close
Advertisement
Can't connect right now! retry

add The News to homescreen

tap to bring up your browser menu and select 'Add to homescreen' to pin the The News web app

Got it!

add The News to homescreen

tap to bring up your browser menu and select 'Add to homescreen' to pin the The News web app

Got it!
February 18, 2015
Advertisement

Sindh Education Sector Project clarifies report

National

February 18, 2015

Share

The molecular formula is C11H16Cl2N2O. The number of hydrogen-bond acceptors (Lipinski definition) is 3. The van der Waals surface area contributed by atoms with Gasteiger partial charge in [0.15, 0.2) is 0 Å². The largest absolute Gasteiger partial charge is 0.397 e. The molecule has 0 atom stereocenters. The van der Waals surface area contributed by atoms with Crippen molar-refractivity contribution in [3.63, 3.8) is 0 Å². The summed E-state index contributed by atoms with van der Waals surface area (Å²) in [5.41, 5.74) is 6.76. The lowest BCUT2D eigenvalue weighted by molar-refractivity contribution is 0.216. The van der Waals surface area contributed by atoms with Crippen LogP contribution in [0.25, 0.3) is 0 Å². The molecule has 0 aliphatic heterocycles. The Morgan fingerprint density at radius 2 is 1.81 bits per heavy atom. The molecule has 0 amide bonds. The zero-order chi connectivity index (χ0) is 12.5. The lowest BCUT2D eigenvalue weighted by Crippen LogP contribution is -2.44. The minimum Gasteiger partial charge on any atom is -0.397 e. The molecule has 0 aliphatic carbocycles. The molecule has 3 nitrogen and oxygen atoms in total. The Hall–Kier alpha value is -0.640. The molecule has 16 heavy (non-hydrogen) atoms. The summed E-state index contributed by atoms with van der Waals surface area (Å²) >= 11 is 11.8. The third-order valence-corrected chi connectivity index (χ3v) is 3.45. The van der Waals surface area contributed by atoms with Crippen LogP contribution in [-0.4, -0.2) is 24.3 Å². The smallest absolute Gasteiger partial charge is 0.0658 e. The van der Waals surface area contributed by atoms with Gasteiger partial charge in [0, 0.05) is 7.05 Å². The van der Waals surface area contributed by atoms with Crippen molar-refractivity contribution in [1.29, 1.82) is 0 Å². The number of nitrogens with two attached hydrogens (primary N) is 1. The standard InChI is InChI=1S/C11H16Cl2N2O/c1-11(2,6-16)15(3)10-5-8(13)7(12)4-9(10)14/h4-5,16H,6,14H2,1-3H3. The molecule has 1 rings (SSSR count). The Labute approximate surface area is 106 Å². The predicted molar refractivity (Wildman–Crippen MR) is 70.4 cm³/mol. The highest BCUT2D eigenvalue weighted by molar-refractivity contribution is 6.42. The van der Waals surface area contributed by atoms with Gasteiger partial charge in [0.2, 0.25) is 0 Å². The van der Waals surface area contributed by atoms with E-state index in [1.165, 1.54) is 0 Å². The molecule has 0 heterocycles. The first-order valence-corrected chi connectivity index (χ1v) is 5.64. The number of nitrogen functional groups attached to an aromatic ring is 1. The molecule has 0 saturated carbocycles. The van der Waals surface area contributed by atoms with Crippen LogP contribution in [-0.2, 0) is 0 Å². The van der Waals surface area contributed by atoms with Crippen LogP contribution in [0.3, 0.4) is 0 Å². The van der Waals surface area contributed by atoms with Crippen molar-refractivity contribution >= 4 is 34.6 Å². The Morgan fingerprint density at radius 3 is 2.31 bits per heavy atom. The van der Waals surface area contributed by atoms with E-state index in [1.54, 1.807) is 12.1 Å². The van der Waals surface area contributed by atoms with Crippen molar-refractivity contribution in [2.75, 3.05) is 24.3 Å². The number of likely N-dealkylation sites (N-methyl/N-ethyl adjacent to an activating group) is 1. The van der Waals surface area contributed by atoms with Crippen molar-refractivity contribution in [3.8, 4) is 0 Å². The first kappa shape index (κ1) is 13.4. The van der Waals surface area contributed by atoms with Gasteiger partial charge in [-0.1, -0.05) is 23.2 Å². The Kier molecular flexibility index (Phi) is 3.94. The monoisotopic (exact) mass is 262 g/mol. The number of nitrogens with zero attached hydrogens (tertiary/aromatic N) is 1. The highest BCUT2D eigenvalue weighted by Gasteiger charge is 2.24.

This is in response to the report published in your paper, ‘Misuse of Rs13.53 bn funds detected in Sindh Education Department’ (February 06, 2015) and the subsequent editorial on the same subject, ‘Educational rot’ (Op-Ed, February 09, 2015). To begin with, the figure of 13.53 billion rupees quoted in your headline and repeated in the report is deliberatelymisleading. No such amountwas allocated or used, let alone misused, by the Reform Support Unit (RSU) during the financial year 2013-14. The ‘problem’ areas cited in your report refer to a World Bank-funded project, the Sindh Education Reform Programme (SERP), being implemented by the RSU. The final budget for SERP was just 5.202 billion during the financial year 2013-14.We fail to understand how the entire budgeted amount for this project, alongwith an additional 8.328 billion rupees, could bemisused, as your report alleges. To clarify, the original budgeted amount was 12.25 billion, ofwhich 6.922 billionwas surrendered. A further amount of 3.7 billionwas not utilised at the district level.Decisions to surrender funds are made in the interest of transparent financial management. Wewould rather surrender funds than allow themto bemisappropriated. Your report alleges that “Rs38 million were used in excess on account of Public Private Partnership”. In fact citing this figure reflects a lack of understanding of government accounting procedures. Funds amounting to 38 million rupees were ‘booked’ in advance. However, the government’s financial management systemdoes not allowfor expenditure in excess of the overall budget. It is further alleged that “Rs13.704 million wasted on preparation of schools”. This statement reflects the slipshod research conducted by your reporter. In fact the funds were allocated for the preparation of school budgets—not schools— as part of a larger effort to help schools and district officials operate according to systematic rules for procurement and to monitor